Dougherty: Packers' offense provides hint of potential in second year under Matt LaFleur
MINNEAPOLIS - This was the offense Matt LaFleur and Brian Gutekunst envisioned when most everyone was questioning their sanity as they put the 2020 Green Bay Packers together last spring.
Everything working off the run game. Lots of tight ends on the field. Aaron Rodgers with time to throw.
LaFleur and Gutekunst, the Packers’ coach and general manager, couldn’t have hoped for anything better, at least on that side of the ball, Sunday in their 2020 season opener, a 43-34 win over NFC North Division rival Minnesota at U.S. Bank Stadium.
Even with two early red-zone failures, LaFleur’s offense utterly dominated. The Packers put up the most points a Mike Zimmer defense has allowed since he became Vikings coach in 2014. They gashed the Vikings for 522 yards, punted only once and didn’t turn the ball over. And Aaron Rodgers posted a 127.5 passer rating, a number he topped only twice in 16 games last year.
“A lot of it was the comfort in the offense,” Rodgers said of the first game in Year 2 in LaFleur’s wide-zone scheme. “I feel like I can deal the ball as quickly as I want to, and today was a good start for that. I feel like I was on time with my throws. There wasn't the need for a lot of extended plays and the couple that we had turned into pretty good plays. I'm feeling good about the tempo that we had.”
Of course this requires perspective. It was only one game, and the first game of the season at that. The start of every season is unpredictable, this one even more because teams had no offseason practices to hone what they do and no preseason games to scout their opponents.
By December this performance will be so far in the rearview mirror it will seem like it happened last year. Maybe the Vikings’ defense is down this year, but nobody yet knows it. Maybe this will be the Packers’ offensive high point of 2020. It takes the body of work over 16 games to tell the true story.
“It’s only one week,” LaFleur said. “I don’t think any of us are going to be patting ourselves on the back.”
Still, this was a strong debut and showed what LaFleur and Gutekunst had in mind when they drafted a running back (AJ Dillon) in the second round and an H-back/tight end/fullback (Josiah Deguara) in the third, rather than adding a receiver, which pretty much everyone who follows the NFL assumed they would.
Sure, everyone wants to be the Kansas City Chiefs, with explosive weapons at every skill position. But there are other ways to do it, and LaFleur’s approach is to make the quarterback’s life easier by running the ball often and well, and passing off that.
Something that jumped out Sunday was how often the Packers used multiple tight ends – some combination of Deguara, Marcedes Lewis, Robert Tonyan and Jace Sternberger. I’d guess that at least two of them were on the field for a majority of the Packers’ snaps, and it wasn’t unusual for three to play at the same time.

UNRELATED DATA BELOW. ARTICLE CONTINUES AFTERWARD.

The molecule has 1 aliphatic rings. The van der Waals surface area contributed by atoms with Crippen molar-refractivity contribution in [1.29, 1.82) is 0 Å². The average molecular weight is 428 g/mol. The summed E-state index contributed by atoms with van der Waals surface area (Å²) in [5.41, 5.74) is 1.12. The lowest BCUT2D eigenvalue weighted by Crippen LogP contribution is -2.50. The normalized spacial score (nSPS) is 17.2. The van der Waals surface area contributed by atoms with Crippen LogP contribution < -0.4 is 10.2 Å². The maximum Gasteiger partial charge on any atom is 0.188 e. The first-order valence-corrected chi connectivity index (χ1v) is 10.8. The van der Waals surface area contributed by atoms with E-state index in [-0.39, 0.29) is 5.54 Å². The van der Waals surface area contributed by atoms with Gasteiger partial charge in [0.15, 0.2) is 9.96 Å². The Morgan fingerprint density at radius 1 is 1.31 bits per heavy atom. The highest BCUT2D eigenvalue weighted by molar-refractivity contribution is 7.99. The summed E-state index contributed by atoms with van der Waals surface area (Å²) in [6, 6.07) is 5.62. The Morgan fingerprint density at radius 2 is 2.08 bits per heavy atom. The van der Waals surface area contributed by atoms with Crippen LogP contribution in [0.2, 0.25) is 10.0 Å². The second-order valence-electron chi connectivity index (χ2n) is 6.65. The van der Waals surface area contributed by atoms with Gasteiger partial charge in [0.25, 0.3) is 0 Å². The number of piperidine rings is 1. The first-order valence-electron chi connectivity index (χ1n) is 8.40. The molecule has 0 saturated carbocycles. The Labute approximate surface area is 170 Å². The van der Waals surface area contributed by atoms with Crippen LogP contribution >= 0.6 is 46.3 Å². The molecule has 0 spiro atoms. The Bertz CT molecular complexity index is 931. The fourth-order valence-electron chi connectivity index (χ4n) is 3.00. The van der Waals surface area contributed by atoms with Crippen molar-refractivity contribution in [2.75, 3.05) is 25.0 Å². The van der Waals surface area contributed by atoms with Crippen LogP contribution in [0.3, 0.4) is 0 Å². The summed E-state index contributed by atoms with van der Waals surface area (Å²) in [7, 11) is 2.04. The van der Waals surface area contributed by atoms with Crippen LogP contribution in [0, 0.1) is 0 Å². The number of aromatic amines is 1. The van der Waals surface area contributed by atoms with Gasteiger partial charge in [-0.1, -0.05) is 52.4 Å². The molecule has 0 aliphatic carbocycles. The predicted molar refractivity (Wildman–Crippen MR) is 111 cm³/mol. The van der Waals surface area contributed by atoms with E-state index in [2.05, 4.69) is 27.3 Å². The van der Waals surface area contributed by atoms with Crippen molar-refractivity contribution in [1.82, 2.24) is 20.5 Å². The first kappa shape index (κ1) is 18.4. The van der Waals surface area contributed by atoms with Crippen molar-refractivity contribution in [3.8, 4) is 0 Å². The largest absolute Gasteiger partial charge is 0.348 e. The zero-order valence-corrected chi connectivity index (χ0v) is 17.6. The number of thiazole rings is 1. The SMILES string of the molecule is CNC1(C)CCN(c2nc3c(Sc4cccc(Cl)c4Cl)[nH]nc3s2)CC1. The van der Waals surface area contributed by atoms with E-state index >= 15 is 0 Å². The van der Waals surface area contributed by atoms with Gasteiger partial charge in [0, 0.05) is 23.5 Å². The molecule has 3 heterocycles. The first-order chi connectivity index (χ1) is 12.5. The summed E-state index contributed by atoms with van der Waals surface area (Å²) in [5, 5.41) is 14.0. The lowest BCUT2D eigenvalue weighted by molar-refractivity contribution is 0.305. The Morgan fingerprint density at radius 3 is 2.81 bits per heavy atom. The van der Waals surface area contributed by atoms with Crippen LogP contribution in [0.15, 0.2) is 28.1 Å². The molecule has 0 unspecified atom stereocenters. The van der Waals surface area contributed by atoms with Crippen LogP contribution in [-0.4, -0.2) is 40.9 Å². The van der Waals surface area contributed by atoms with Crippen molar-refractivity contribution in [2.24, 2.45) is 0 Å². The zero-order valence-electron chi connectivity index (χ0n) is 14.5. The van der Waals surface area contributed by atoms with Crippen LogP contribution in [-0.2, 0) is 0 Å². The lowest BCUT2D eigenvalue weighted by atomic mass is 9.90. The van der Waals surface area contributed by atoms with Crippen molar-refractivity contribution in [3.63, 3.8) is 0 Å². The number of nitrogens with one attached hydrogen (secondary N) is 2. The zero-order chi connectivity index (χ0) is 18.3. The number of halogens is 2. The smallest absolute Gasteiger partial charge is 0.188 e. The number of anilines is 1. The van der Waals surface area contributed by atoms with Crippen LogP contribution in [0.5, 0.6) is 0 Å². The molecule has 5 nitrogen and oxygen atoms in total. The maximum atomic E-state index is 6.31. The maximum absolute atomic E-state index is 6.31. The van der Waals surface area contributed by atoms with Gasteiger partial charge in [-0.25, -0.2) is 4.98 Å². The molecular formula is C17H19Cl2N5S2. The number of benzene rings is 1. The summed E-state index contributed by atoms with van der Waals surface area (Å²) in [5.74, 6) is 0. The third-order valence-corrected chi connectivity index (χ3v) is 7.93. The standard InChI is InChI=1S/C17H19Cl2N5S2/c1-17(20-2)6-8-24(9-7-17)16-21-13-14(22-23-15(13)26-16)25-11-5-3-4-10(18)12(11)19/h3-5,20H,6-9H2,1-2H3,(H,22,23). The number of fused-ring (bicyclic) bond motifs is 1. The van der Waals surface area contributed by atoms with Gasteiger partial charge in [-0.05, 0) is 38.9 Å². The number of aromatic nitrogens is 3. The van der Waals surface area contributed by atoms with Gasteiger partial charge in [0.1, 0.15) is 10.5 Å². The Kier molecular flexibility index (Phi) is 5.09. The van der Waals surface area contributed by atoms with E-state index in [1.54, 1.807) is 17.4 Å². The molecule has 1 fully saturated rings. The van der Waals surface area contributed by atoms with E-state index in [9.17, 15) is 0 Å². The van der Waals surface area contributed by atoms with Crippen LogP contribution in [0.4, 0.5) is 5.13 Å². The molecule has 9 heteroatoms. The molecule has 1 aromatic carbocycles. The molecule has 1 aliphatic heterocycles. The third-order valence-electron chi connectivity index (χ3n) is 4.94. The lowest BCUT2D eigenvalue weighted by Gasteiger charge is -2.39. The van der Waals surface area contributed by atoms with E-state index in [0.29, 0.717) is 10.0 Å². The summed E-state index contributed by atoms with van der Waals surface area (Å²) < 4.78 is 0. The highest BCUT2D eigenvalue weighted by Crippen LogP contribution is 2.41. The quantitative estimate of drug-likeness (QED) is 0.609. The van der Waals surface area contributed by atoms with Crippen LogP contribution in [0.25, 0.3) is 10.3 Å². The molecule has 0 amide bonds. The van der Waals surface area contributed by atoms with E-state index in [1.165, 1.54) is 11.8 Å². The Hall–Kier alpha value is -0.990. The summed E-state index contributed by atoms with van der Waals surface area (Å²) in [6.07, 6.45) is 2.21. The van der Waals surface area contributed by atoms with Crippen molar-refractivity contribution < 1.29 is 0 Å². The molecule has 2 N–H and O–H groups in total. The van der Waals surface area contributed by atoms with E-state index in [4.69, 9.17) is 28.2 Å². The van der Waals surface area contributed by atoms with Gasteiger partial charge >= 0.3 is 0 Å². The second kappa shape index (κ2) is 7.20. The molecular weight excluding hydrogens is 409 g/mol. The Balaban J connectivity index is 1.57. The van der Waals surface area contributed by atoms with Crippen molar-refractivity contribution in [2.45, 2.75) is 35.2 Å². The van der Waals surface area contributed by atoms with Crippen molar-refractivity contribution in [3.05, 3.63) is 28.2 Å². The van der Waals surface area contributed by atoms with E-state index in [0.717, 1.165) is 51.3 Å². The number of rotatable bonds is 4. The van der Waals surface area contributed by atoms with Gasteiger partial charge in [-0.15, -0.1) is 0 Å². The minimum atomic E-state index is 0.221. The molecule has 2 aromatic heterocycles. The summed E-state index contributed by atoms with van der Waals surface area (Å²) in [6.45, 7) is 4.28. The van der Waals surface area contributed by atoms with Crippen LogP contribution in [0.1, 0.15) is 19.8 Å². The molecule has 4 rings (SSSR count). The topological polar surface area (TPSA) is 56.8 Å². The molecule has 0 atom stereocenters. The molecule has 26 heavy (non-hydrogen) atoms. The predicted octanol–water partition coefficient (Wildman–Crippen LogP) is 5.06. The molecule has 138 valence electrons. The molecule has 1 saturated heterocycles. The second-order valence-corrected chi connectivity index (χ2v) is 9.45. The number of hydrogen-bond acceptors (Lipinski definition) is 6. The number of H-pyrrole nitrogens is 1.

That and effective running by Aaron Jones (16 carries, 66 yards) and wingback Tyler Ervin (three carries on 38 yards) caused the Vikings to play their base defense most of the game, with linebackers Eric Kendricks, Eric Wilson and Anthony Barr on the field together. Zimmer had to honor the run.
That eventually opened up good matchups in the passing game. Rodgers was surgical (32-for-44, 364 yards), and Davante Adams was unguardable while tying the franchise record for receptions in a game (14).
Others had their moments too. Marquez Valdes-Scantling ran past one-on-one coverage for catches on two deep balls (a 45-yard touchdown in the second quarter and a 39-yard catch inside the 5 in the third). Allen Lazard had a 38-yard catch of his own that set up a touchdown in the fourth quarter. Adams, likewise, had a 40-yarder later in the fourth quarter that essentially clinched the game.
“It’s games like this where even if (Jones) doesn’t finish with a million yards rushing, you know, they have to respect him,” Adams said. “They have to play man and do certain things like that toward the end of the game where, you know, I’m able to have the 40-plus yard catch at the end of the game. In the past – it may have been a little bit tougher a few years ago to make that happen.”
This obviously was what LaFleur and Gutekunst were thinking in April when everyone was calling them crazy after a draft that saw them pick their quarterback of the future in the first round, and nary a receiver through all seven rounds. Emphasize the run, force the defense to honor it, then put the ball in Rodgers’ hands.
It worked in Week 1. Whether it works for a full season is another matter. The Detroit Lions already have a lot to go on for next week’s trip to Lambeau Field, and after four games it will be awfully tough to catch anybody off guard.
The Packers also will have to lean on Dillon more as the season goes – he had two carries for 14 yards in his debut – because to keep Jones healthy for January they have to limit his touches and snaps. Also, injuries on the offensive line, especially right guard Lane Taylor being carted off the field with an apparently serious leg injury, have to be a concern. Tough to make the run game work if you’re not good enough up front.
But LaFleur and Gutekunst couldn’t have planned a better start on the offensive side of the ball. Maybe in a couple months they’ll have convinced everyone they weren’t crazy in April after all.